"This is a momentous day for Georgia as Kia Motors has brought thousands of new jobs to this area and is truly delivering as tremendous corporate citizen," Perdue said at an opening event attended by Sen. Saxby Chambliss and other dignitaries who heard a keynote speech from Hyundai-Kia Automotive Group chairman and CEO Chung Mong Koo.
Perdue and Chung announced that Kia would come to Georgia four years ago.
Speaking in halting English at the West Point opening, Chung told the crowd of about 500 executives from Kia offices in the U.S. and Korea that the plant will be part of an industry rebirth.
"I believe the plant will play a leading role in the revitalization of the entire American auto industry," he said.
Randy Jackson, the plant's vice president of human resources and administration, said the company is still accepting applicants for the second shift, which will probably start running in July.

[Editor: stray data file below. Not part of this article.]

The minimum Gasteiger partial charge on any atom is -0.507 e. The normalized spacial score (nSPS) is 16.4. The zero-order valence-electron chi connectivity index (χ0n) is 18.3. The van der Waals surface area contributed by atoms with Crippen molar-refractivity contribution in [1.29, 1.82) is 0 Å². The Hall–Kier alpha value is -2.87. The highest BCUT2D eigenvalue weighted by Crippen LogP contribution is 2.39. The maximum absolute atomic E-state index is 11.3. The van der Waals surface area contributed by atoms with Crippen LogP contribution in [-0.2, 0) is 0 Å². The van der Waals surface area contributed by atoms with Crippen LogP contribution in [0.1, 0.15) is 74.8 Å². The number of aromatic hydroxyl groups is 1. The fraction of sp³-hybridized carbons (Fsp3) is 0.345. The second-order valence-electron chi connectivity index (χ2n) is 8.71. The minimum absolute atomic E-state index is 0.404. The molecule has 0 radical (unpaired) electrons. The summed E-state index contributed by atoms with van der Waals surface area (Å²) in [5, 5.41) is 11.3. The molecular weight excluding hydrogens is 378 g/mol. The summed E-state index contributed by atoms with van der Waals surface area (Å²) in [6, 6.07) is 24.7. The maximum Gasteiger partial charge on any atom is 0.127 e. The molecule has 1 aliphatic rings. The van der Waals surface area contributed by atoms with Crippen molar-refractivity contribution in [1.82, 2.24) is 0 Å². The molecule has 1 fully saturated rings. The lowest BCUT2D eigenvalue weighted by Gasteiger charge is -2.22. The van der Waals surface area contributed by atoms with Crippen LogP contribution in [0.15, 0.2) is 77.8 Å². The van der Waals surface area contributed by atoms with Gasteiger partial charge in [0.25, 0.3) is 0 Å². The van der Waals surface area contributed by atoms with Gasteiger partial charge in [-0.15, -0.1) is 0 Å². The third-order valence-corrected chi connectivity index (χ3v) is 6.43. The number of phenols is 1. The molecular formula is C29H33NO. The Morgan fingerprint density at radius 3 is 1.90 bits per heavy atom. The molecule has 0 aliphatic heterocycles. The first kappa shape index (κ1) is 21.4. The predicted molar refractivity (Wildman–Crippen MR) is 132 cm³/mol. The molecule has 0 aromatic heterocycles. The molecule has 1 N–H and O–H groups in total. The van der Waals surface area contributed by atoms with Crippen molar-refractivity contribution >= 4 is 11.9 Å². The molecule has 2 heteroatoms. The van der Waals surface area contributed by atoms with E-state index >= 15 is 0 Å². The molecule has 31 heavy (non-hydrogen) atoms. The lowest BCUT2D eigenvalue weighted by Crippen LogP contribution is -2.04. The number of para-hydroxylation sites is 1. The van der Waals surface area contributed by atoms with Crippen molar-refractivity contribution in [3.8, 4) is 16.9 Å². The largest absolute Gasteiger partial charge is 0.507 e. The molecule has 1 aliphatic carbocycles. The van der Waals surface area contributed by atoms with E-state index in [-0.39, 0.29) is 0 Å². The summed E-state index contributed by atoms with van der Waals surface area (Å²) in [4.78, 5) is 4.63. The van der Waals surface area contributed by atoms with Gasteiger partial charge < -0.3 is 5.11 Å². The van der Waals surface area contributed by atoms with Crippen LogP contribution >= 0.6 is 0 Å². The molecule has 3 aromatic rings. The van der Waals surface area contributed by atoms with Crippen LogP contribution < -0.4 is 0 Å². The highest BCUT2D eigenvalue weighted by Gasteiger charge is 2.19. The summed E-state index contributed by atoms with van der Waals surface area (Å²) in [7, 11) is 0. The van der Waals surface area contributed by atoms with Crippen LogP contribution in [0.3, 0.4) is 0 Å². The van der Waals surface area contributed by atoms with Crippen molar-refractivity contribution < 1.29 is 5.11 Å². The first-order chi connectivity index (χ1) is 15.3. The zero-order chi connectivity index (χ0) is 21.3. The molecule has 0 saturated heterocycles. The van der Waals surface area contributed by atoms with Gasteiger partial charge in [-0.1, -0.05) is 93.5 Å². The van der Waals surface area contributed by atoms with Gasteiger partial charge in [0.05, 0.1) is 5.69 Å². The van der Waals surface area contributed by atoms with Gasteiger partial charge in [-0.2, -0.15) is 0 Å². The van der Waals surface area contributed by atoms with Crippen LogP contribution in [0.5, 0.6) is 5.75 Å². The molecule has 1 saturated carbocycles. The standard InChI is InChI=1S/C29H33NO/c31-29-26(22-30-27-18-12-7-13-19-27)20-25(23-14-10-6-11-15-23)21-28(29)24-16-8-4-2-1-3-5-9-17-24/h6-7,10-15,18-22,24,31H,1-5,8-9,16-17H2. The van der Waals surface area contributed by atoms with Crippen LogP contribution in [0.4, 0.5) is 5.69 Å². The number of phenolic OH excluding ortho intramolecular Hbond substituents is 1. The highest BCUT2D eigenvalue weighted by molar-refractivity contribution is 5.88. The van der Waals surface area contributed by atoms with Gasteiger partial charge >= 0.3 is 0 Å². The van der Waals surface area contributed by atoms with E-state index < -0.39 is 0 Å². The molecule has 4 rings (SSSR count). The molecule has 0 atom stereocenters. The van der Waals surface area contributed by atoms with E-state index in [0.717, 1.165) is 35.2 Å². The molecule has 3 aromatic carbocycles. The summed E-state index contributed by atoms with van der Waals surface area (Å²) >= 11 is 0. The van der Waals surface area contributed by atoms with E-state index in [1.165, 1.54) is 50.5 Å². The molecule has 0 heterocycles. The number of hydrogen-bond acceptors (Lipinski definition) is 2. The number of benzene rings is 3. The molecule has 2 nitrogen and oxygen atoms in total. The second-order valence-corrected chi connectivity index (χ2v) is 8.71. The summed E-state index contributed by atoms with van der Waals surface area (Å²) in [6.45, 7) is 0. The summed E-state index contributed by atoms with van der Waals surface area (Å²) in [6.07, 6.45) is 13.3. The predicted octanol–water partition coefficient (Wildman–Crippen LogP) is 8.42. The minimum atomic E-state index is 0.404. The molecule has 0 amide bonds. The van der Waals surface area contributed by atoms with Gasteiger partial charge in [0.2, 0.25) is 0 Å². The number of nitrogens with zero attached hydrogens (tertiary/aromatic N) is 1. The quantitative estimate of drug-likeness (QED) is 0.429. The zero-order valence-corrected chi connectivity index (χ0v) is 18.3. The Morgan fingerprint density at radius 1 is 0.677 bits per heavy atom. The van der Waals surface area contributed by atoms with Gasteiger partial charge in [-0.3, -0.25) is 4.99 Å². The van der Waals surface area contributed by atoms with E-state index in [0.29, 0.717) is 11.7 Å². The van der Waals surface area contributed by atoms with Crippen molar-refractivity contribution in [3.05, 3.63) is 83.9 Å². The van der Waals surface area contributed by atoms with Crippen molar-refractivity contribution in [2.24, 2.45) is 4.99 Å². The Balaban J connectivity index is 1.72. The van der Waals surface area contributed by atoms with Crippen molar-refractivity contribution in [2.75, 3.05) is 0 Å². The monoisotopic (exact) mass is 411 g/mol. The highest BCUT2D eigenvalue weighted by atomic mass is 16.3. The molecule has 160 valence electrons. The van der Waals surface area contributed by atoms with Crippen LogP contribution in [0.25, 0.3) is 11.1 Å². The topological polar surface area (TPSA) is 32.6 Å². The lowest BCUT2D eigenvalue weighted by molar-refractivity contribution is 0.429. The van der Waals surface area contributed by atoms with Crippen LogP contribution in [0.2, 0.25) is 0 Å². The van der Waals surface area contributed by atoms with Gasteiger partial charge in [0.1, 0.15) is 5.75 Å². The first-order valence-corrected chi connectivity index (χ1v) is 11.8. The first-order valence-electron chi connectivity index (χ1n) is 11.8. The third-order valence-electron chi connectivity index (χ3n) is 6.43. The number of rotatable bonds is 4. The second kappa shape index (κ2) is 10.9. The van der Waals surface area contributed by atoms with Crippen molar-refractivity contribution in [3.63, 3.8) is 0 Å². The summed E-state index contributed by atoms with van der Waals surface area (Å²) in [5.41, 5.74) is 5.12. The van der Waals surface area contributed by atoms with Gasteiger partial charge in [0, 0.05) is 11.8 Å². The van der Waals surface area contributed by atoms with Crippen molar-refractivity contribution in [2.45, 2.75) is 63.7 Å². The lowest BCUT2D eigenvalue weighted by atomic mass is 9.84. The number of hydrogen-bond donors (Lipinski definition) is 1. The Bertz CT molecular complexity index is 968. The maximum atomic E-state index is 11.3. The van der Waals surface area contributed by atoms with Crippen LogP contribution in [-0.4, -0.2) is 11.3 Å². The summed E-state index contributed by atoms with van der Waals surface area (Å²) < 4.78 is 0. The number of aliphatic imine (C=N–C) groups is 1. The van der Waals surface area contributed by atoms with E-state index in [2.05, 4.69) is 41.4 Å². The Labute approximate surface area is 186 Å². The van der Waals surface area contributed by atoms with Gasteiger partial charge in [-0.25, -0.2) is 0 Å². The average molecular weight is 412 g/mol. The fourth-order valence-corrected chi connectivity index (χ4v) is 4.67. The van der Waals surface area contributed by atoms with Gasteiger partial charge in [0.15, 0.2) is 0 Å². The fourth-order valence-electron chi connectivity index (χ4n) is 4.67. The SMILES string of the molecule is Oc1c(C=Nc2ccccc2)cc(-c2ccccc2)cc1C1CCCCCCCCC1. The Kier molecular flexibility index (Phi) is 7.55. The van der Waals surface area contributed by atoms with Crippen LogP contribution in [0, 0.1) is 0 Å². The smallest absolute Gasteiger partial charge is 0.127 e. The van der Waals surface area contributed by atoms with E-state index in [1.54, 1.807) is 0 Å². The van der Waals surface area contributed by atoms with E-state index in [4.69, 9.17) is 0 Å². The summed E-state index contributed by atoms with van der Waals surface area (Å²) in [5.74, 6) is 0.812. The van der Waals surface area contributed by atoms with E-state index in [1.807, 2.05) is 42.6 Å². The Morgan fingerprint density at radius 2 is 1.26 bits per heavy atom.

Jackson said the company so far has received 30,000 applications for second shift jobs and is still accepting them.
"Our goal is to put 1,000 or 1,200 more (employees) in the building" for the second shift, he said.
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The Kia Motors Manufacturing Georgia Plant was touted as a $1 billion investment in the state that would create 2,500 jobs. The 2,200-acre site is the home of the new Kia Sorento crossover SUV and at full capacity, the facility will be able to produce 300,000 vehicles a year.
The plant's economic impact to Georgia is estimated at about $4 billion a year and could bring 20,000 new jobs to a nine-county region by 2012.
Perdue called bringing the plant to Georgia one of his greatest accomplishments as governor.
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